Extreme Temperature Diary-October 11th, 2019/California…Trying To Adapt To Increasing Fires And Other Climate Crisis Ramifications

Main topic: California…Trying To Adapt To Increasing Fires And Other Climate Crisis Ramifications

I really feel for customers of PG&E (Pacific Gas and Electric), the now much maligned and bankrupt utility company that was blamed for sparking some horrendous wilfires from 2018 and now is producing blackouts across Northern California in order to prevent more conflagrations this year.

More from CNN:

https://www.cnn.com/2019/01/29/business/pge-bankruptcy-fires/index.html

“The company has cited at least $7 billion in claims from the Camp Fire. It is believed that the Camp Fire was started when a PG&E power line came in contact with nearby trees.”

State government now requires these blackouts when certain weather conditions develop, which is a good thing, but can have bad effects. Those of us living in most of the rest of the United States can’t imagine the headaches of people living in California from the ever present threat from climate crisis wildfires, and now what one company is trying to do to adapt to and mitigate the situation. Due to blackouts businesses are suffering because they can’t open, and food that needs to be refrigerated is spoiling. Nursing homes and hospitals are without power, so unless facilities have generators, some of the weakest among Californians are threatened. But, what else should a provider of energy for California do?

It’s my opinion that PG&E and other utilities should have worked with state and federal governments to improve infrastructure years ago, not waiting around for disastrous wildfires to happen. Sigh. As humans we are so reactive and not very much proactive. We also have numerous greedy, self-interested individuals making up our species. Better insulation of wiring is a must, particularly in areas prone to wildfires from high winds, which have a tendency for downing power lines. PG@E, like most companies throughout history, may have tried to cut corners in cost saving moves, which in the long run bankrupted the company. What’s worse, the company is now being accused of diverted millions of dollars from maintaining safety systems to bonuses to executives and stockholders according to Salon. Tisk tisk.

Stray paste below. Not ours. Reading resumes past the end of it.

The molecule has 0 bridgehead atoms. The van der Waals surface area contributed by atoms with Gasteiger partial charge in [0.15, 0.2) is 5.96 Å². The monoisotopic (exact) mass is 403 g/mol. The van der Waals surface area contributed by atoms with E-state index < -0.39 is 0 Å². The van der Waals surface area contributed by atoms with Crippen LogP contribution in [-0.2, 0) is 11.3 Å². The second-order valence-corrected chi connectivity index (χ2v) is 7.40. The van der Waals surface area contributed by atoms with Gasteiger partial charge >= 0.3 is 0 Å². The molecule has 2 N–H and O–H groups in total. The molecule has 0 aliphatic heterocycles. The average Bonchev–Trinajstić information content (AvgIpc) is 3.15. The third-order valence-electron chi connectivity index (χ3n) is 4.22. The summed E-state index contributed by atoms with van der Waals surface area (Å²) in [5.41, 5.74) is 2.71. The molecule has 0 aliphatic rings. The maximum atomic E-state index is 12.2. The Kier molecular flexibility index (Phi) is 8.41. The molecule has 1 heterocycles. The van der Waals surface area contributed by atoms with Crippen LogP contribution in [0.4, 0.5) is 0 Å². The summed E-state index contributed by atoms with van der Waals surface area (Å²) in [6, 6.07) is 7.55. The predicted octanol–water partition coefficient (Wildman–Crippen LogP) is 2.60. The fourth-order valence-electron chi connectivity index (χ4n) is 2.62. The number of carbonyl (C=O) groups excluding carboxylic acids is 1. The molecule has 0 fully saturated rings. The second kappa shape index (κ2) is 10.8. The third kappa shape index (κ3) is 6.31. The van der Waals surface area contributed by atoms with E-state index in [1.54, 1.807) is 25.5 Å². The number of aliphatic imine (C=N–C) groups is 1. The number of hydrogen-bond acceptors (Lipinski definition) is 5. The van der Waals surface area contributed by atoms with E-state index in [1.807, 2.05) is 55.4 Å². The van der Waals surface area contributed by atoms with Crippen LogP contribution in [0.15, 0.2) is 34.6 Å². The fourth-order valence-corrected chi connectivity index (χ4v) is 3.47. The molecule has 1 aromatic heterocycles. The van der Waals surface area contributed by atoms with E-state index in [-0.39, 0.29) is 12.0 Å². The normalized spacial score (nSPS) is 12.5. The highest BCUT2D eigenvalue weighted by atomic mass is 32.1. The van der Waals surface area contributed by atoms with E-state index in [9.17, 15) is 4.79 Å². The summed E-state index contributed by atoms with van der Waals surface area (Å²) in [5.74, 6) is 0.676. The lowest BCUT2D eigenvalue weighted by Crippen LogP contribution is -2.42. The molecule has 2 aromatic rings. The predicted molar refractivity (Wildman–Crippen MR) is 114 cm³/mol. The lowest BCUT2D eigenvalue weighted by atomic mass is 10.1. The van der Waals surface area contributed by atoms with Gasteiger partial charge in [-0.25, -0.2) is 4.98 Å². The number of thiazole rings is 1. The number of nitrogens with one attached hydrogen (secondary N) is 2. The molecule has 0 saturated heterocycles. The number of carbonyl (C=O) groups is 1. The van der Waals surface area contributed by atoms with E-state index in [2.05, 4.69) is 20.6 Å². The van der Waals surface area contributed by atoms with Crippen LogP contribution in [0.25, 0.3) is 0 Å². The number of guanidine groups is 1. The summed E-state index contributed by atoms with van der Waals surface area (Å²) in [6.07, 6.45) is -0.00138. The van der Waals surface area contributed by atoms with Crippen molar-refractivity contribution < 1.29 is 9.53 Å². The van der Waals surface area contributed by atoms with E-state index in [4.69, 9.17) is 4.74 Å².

Quoting Salon:

“In 1994, the company’s failure to trim trees near its power lines led to the Trauner Fire in Nevada County, California. In 1997, a jury found the company guilty on 739 counts of criminal negligence for causing this fire. Thanks to a subsequent California Public Utilities Commission (CPUC) investigation, the public learned that between 1987 and 1994 PG&E diverted $495 million from its budgets to maintain its systems to boost corporate profits.”

“Decades later, another an investigation by the California Public Utilities Commission found that PG&E diverted more than $100 million in gas safety and operations collected from customers over a 15-year period to spend on bonuses for executives, among other profit-makers for key stakeholders. The investigation linked its inadequate safety culture to the pipeline explosion in San Bruno on Sept. 9, 2010, which killed eight people. In 2017, four fires occurred in California’s Wine Country because trees hit PG&E power lines. The company is also responsible for the 2018 Camp Fire, which was the deadliest in the state’s history.”